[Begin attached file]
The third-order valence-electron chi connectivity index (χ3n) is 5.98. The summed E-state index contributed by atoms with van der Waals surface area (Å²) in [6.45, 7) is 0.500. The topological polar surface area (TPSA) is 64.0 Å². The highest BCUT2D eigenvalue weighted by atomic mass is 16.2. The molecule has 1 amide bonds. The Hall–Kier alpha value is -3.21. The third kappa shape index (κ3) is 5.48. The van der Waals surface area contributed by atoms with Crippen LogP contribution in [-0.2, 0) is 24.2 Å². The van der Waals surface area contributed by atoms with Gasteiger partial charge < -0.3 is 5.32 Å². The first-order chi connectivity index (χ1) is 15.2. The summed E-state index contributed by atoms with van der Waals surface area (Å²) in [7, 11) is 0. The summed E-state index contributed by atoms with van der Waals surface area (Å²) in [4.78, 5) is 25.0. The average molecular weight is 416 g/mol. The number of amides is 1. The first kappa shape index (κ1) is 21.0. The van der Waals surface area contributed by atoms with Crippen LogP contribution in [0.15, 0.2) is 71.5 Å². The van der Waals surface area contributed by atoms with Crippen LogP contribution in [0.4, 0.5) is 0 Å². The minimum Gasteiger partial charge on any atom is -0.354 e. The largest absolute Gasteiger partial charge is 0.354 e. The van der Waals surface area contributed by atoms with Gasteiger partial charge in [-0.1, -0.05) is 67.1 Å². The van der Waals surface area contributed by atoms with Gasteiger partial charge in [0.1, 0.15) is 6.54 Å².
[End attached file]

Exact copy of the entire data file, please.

The third-order valence-electron chi connectivity index (χ3n) is 5.98. The summed E-state index contributed by atoms with van der Waals surface area (Å²) in [6.45, 7) is 0.500. The topological polar surface area (TPSA) is 64.0 Å². The highest BCUT2D eigenvalue weighted by atomic mass is 16.2. The molecule has 1 amide bonds. The Hall–Kier alpha value is -3.21. The third kappa shape index (κ3) is 5.48. The van der Waals surface area contributed by atoms with Crippen LogP contribution in [-0.2, 0) is 24.2 Å². The van der Waals surface area contributed by atoms with Gasteiger partial charge < -0.3 is 5.32 Å². The first-order chi connectivity index (χ1) is 15.2. The summed E-state index contributed by atoms with van der Waals surface area (Å²) in [7, 11) is 0. The summed E-state index contributed by atoms with van der Waals surface area (Å²) in [4.78, 5) is 25.0. The average molecular weight is 416 g/mol. The number of amides is 1. The first kappa shape index (κ1) is 21.0. The van der Waals surface area contributed by atoms with Crippen LogP contribution in [0.15, 0.2) is 71.5 Å². The van der Waals surface area contributed by atoms with Crippen LogP contribution in [0.4, 0.5) is 0 Å². The minimum Gasteiger partial charge on any atom is -0.354 e. The largest absolute Gasteiger partial charge is 0.354 e. The van der Waals surface area contributed by atoms with Gasteiger partial charge in [-0.1, -0.05) is 67.1 Å². The van der Waals surface area contributed by atoms with Gasteiger partial charge in [0.1, 0.15) is 6.54 Å².